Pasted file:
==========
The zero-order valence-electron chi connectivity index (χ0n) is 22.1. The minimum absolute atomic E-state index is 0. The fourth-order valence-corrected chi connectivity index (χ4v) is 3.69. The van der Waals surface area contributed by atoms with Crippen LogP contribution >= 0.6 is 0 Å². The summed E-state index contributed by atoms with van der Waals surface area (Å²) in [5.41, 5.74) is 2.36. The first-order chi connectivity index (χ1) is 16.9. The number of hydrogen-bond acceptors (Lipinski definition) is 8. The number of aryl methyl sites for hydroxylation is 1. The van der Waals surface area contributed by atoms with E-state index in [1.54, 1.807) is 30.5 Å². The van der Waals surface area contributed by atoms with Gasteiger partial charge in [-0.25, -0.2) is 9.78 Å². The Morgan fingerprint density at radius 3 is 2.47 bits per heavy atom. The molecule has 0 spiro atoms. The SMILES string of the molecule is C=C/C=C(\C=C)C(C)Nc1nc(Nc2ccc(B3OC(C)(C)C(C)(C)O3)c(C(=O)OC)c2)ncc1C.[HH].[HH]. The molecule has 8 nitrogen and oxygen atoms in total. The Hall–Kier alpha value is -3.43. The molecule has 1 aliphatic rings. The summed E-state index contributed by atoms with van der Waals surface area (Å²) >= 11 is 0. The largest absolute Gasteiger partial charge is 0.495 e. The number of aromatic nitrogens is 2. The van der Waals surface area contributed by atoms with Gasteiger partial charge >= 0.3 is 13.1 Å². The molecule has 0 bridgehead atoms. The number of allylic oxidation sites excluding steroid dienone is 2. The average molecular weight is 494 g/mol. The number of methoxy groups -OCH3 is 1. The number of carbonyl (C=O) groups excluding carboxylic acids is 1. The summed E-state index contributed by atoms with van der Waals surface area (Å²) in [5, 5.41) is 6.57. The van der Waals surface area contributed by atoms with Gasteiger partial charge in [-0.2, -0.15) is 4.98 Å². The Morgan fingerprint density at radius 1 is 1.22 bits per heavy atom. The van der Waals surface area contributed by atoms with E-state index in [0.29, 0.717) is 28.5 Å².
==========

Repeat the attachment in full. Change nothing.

The zero-order valence-electron chi connectivity index (χ0n) is 22.1. The minimum absolute atomic E-state index is 0. The fourth-order valence-corrected chi connectivity index (χ4v) is 3.69. The van der Waals surface area contributed by atoms with Crippen LogP contribution >= 0.6 is 0 Å². The summed E-state index contributed by atoms with van der Waals surface area (Å²) in [5.41, 5.74) is 2.36. The first-order chi connectivity index (χ1) is 16.9. The number of hydrogen-bond acceptors (Lipinski definition) is 8. The number of aryl methyl sites for hydroxylation is 1. The van der Waals surface area contributed by atoms with E-state index in [1.54, 1.807) is 30.5 Å². The van der Waals surface area contributed by atoms with Gasteiger partial charge in [-0.25, -0.2) is 9.78 Å². The Morgan fingerprint density at radius 3 is 2.47 bits per heavy atom. The molecule has 0 spiro atoms. The SMILES string of the molecule is C=C/C=C(\C=C)C(C)Nc1nc(Nc2ccc(B3OC(C)(C)C(C)(C)O3)c(C(=O)OC)c2)ncc1C.[HH].[HH]. The molecule has 8 nitrogen and oxygen atoms in total. The Hall–Kier alpha value is -3.43. The molecule has 1 aliphatic rings. The summed E-state index contributed by atoms with van der Waals surface area (Å²) >= 11 is 0. The largest absolute Gasteiger partial charge is 0.495 e. The number of aromatic nitrogens is 2. The van der Waals surface area contributed by atoms with Gasteiger partial charge >= 0.3 is 13.1 Å². The molecule has 0 bridgehead atoms. The number of allylic oxidation sites excluding steroid dienone is 2. The average molecular weight is 494 g/mol. The number of methoxy groups -OCH3 is 1. The number of carbonyl (C=O) groups excluding carboxylic acids is 1. The summed E-state index contributed by atoms with van der Waals surface area (Å²) in [5, 5.41) is 6.57. The van der Waals surface area contributed by atoms with Gasteiger partial charge in [-0.2, -0.15) is 4.98 Å². The Morgan fingerprint density at radius 1 is 1.22 bits per heavy atom. The van der Waals surface area contributed by atoms with E-state index in [0.29, 0.717) is 28.5 Å².